Pregnancy Nutrition

Basic Nutritional Needs During Pregnancy

Need help? A Dietitian can help you develop a healthy nutrition plan during pregnancy for a beautiful mother and baby.  Although I have put the amounts of nutrients needed, a mother’s main focus should be on the source of the foods she eats.  When your diet is based on whole unprocessed foods the numbers take care of themselves.  Ideally, the source of your foods should be from organic based foods and pastured animal products.  Please check with your care provider about any medical issues or concerns*.

Healthy Weight Gainpregmar1

  • Generally 25 to 35 pounds (based on current 2009 IOM Guidelines)
  • This needs to be assessed on an individual basis, taking an objective look at pre-pregnancy weight and nutrition
  • A rule of thumb:  eating healthy foods everyday is much more delightful and adventurous then watching the scale

Prenatal Vitamin Supplement

  • Remember high or mega levels of supplemental forms of vitamins and minerals can be toxic or cause interference of the absorption of other vitamins, minerals, or nutrients.  (check nutrition label)
  • A good choice would be a prenatal supplement made from whole foods.  Here are two examples:  New Chapter Perfect Prenatal  or Rainbow Light Organic Prenatals

Protein

  • Intake needs to meet your baby’s growth as well as your placental growth
  • Ask a dietitian to find out how many grams/day you need (best to find a holistic health dietitian)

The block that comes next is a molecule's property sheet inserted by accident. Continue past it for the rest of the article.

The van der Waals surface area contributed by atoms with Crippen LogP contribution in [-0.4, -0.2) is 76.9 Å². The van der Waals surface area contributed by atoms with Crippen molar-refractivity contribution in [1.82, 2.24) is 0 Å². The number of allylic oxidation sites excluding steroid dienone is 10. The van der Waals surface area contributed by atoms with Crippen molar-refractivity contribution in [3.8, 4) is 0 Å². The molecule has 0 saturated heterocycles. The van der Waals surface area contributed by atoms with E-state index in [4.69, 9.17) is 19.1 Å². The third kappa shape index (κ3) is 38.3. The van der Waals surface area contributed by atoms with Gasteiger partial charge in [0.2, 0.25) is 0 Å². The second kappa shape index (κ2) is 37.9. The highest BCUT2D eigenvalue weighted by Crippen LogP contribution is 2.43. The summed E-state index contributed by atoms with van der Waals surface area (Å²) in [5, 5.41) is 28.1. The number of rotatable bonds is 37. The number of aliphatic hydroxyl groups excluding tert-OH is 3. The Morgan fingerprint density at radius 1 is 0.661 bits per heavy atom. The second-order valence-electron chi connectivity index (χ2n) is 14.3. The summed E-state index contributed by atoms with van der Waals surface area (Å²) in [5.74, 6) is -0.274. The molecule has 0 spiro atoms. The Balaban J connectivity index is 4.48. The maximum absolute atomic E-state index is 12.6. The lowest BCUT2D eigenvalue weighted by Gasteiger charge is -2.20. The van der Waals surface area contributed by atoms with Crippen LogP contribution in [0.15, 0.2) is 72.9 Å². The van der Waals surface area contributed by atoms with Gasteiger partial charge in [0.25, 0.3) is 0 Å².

Folate NOT Folic Acid

    • 600 ug/day to prevent neural tube defects  (defects of the brain, spine, or spinal cord)
    • 400 ug/day should come from a supplement that says:  folate or  “5-methyltetrahydrofolate” or “5-MTHF” (the natural form as found in foods)
       ~ new research is showing chronic high intakes of the synthetic form “folic acid” as possibly  harmful (sources to check out:  high levels decrease natural killer cells [these cells help destroy tumor cells]The Doctor’s Research, folate vs folic acid, Is your breakfast giving you caner?)
    • Foods high in natural folate include: broccoli, peanuts, asparagus, lentils, dried beans, green leafy veggies, orange juice and fpregmar2ortified cereals (please read link above about “your breakfast”)
    • Did you know?  Folate is also needed for the formation of red blood cells and your blood volume increases 50% during pregnancy!!  It is essential for the production, repair, and function of DNA in cells.  (DNA can be thought of like the material that makes a brick, the brick can be thought of like a cell – healthy bricks make a strong house.  See where I am going….So healthy cells make a beautiful and strong baby!) During pregnancy there is a rapid cell growth of your baby and baby’s placenta.
    • Check your prenatal first – its probably already in there. Other examples of supplements: Pure Encapsulations Folate  or Solgar Folate

Iron

    • 30 mg/day to prevent anemia, preterm birth and low birth weight
    • Helps form new Red Blood Cells as your blood volume needs to increase 50% during pregnancy!
  • A healthy blood volume increase helps your baby receive adequate oxygen supplies for pregnancy, labor, and birth